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When to go to Malumpati Cold Spring

There are so many exceptional beaches and swimming holes in and around Panay Island but I had never been to Malumpati Cold Spring in Antique. After checking out the attractions of Jawili in Aklan, we drove to Pandan which is a short distance from the border of Aklan province.
Everyone had the same idea as we did. Malumpati was insanely crowded. Summer break was well on its way and families were in the know where to cool down. Who can resist turquoise waters on a sweltering day?
I was naive to expect tranquil surroundings. I did find a little piece of heaven on the other side of the bridge that is enveloped by overgrown trees with hints of caves and my mind's idea of an idyllic day by the water. But it is not accessible to the public. Summer is not the best time to visit Malumpati nor weekends. I'll go back another day. Make that a weekday.

There's a minimal entrance fee to Malumpati Cold Spring. We paid 50 pesos for parking. There are people at the parking lot who say they…

The Hidden Charms of Aklan

Aklan has many attractions that tourists miss when they head straightaway to Boracay from the Kalibo International Airport. Lambingan Beach is just a few minutes down the road from the airport and the perfect spot to celebrate the blue hour. Or meet locals frolicking on the beach.

Tinago Lake in Batan is aptly named. Tinago means hidden and this lake is well hidden except to those who seek off the grid paths. We met two other visitors when we were in Tinago. It was easy to appreciate the expanse of lake and sky and harness the #bluemind in tranquil surroundings.

I enjoy shopping for pottery in this village because the prices are reasonable and the stall owners are open to bargaining and will even give an extra planter or two if you purchase a lot of pottery. Bayangan means "potter's wheel" and Lezo is the pottery capital of Aklan.

St. Isidore the Farmer Church is right next to the pottery market. It has served the parish community since 1910.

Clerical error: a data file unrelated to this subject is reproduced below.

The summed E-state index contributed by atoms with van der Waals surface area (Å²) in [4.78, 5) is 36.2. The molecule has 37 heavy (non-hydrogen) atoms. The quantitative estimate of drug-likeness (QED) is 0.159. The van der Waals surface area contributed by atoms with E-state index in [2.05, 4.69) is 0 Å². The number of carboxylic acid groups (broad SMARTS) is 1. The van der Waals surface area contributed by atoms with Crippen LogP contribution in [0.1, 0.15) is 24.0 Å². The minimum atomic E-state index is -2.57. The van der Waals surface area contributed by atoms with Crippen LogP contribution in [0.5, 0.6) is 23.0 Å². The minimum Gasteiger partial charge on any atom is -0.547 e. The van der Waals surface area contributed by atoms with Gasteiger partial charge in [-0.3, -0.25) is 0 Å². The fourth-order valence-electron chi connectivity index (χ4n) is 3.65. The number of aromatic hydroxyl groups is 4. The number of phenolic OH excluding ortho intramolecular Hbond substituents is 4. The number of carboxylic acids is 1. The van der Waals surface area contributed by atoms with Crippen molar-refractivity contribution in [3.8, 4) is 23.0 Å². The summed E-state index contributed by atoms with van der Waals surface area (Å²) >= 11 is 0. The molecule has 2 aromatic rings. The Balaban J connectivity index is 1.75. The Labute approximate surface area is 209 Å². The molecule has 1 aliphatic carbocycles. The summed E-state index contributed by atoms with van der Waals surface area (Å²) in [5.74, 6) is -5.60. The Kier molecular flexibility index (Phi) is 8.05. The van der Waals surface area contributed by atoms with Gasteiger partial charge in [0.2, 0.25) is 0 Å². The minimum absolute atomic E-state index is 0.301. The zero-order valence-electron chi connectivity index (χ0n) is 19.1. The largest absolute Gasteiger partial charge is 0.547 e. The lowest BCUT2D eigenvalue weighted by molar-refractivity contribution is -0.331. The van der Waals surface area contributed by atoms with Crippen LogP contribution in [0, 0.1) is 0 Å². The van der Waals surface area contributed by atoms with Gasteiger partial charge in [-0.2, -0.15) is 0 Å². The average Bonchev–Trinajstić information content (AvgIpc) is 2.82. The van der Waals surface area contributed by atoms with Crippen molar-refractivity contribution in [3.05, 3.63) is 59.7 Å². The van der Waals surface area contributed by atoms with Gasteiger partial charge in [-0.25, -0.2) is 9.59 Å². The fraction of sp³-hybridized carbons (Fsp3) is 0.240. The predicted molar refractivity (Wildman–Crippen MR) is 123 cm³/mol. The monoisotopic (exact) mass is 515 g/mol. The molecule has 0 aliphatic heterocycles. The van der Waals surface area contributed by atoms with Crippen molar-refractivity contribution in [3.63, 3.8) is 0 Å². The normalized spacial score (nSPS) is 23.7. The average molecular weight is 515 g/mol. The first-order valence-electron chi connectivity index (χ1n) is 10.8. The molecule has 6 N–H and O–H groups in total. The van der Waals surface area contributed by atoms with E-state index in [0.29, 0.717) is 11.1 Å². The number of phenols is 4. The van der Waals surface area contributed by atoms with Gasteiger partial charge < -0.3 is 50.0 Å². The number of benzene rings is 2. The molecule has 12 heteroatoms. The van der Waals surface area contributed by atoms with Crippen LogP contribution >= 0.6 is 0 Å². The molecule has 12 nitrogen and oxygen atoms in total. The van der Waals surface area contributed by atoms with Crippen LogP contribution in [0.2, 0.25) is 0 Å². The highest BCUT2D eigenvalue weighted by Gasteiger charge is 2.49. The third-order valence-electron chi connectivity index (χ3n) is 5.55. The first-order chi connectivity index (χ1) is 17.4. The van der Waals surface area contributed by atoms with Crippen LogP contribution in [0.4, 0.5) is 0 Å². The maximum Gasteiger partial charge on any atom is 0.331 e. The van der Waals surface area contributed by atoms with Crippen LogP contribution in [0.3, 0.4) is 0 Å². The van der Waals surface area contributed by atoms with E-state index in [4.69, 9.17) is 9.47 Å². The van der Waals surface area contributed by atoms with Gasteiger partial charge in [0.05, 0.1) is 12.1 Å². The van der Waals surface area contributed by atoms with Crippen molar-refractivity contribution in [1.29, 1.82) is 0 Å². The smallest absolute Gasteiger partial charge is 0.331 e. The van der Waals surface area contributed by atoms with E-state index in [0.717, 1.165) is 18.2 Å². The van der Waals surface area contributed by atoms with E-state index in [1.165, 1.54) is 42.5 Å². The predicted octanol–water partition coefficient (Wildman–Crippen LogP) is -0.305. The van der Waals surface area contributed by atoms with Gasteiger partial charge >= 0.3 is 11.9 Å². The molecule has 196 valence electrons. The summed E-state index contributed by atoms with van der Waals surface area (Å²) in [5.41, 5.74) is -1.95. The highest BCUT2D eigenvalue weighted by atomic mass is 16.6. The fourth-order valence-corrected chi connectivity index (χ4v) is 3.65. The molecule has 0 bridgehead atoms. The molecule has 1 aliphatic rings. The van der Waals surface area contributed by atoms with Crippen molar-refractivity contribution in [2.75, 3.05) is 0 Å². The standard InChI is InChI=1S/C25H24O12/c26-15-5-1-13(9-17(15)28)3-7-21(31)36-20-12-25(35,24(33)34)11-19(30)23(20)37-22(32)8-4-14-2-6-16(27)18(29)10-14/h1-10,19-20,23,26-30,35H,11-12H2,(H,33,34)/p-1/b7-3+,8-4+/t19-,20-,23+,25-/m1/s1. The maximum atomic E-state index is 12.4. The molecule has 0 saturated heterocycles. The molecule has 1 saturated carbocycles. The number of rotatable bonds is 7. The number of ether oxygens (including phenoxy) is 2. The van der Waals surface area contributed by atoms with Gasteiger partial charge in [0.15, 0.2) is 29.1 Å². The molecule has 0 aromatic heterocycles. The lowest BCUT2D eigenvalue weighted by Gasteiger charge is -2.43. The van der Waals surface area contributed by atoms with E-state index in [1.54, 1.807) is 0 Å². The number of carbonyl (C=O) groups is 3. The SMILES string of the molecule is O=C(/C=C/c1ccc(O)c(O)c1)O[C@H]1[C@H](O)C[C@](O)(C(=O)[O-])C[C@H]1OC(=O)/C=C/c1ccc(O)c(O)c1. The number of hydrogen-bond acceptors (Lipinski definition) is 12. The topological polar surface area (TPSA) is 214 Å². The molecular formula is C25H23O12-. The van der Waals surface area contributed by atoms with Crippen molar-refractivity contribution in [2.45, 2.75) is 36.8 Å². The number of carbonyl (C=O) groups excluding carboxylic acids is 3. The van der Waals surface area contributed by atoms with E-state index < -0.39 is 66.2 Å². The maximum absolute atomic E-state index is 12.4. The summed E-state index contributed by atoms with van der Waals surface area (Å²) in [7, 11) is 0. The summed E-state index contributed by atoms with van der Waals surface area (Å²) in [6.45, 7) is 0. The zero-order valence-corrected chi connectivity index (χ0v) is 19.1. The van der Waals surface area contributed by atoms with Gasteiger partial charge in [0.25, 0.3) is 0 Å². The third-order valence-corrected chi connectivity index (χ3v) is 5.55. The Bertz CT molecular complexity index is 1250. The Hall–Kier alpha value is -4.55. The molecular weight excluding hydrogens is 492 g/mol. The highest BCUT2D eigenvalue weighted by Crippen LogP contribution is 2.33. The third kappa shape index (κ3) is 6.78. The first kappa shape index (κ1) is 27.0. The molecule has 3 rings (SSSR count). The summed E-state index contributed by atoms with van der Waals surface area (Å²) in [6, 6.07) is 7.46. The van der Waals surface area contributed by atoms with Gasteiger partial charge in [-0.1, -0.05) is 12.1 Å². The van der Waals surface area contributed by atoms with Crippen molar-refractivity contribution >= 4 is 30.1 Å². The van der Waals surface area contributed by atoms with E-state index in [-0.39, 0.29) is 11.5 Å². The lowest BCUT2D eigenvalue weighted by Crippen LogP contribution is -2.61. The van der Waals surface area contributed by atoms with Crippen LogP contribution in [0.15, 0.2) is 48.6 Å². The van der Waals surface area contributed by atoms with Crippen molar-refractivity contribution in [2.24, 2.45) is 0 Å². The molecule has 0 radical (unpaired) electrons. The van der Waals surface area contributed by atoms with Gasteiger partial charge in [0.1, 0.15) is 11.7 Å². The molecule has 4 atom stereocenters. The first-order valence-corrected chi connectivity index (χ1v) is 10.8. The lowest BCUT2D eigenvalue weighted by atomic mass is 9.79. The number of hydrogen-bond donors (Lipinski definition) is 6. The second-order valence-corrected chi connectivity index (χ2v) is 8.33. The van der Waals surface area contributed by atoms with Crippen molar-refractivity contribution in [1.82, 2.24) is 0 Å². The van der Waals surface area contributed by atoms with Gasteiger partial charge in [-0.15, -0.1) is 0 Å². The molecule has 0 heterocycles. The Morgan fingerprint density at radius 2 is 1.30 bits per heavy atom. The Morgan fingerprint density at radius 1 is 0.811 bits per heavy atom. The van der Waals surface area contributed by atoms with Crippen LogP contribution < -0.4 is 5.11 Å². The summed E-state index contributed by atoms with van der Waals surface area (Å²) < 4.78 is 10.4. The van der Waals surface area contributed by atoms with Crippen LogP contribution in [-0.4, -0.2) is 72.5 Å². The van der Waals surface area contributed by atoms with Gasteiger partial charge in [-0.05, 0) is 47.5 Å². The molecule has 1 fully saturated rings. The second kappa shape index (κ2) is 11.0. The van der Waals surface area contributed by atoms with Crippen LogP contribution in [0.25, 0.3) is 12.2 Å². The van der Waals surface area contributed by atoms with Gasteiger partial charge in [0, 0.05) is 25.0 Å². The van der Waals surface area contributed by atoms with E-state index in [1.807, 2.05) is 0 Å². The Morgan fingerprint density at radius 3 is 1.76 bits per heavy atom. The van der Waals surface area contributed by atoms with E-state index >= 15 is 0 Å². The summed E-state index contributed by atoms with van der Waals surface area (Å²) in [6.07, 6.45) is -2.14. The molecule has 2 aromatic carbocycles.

The cool plunge pools at Jawili …

The Enchanting Islands of Concepcion

The Concepcion group of islands is located east of Panay Island in the Visayan Sea. These 17 islands are part of the Municipality of Concepcion in the province of Iloilo. 

The sandbar on Bulobadiangan Island stretches across the sea toward Igbon Island. These islands have so far escaped the throng of sun worshippers. It was our only stop during our visit because Agho Island which is known for its white sand beach, was closed to visitors at the time and no one at the Tourism office knew when it would reopen. There is a P25 entrance fee per person to get off at Bulobadiangan and we had to bring our own food which one of the residents prepared for us for a P150 cooking fee. Cold drinks are available on the island.

Danao Island with its white sand beach looks inviting from the shores of Bulobadiangan. 
The peak of Mount Manaphag or Sugarloaf Mountain towers over Pan de Azucar Island and can be seen from the mainland. Pan de Azucar is the largest island in the group. Mountain climbing enthusi…

8 Heritage Houses of Iloilo

The province of Iloilo on the island of Panay has a rich trove of heritage houses, left over from the sugar industry boom in the 19th century. Iloilo also had the largest port in the Philippines at that time which facilitated the export of sugar to foreign shores and deposited money in the hands of the sugar barons. The barons dropped their earnings into the acquisition of properties in Negros and the construction of beautiful homes in Iloilo, many of which are located in the vicinity of the Jaro Cathedral.

The Lizares Mansion was built in 1937 by Don Emiliano Lizares for his wife, Concepcion Gamboa and five children. The family fled to safety when World War II broke out and the house was occupied by the Japanese military. The family returned to the house after the war but left once again after the demise of Don Emiliano. It was sold to the Dominican order in the 1960s and was converted in 1978 to a private school, Angelicum School. The mansion now houses the chapel. Andres Luna San Pe…

Historical Churches of Iloilo

The Miag-ao Church is a Unesco World Heritage Site together with three other colonial Baroque churches under the collective title, Baroque Churches of the Philippines. Please follow this link for my article on Miagao Church: 
https://travelswithcharie.blogspot.com/2014/03/miag-ao-church.html

The two belltowers are of unequal height and served as watchtowers following Islamic invasions in 1741 and 1754.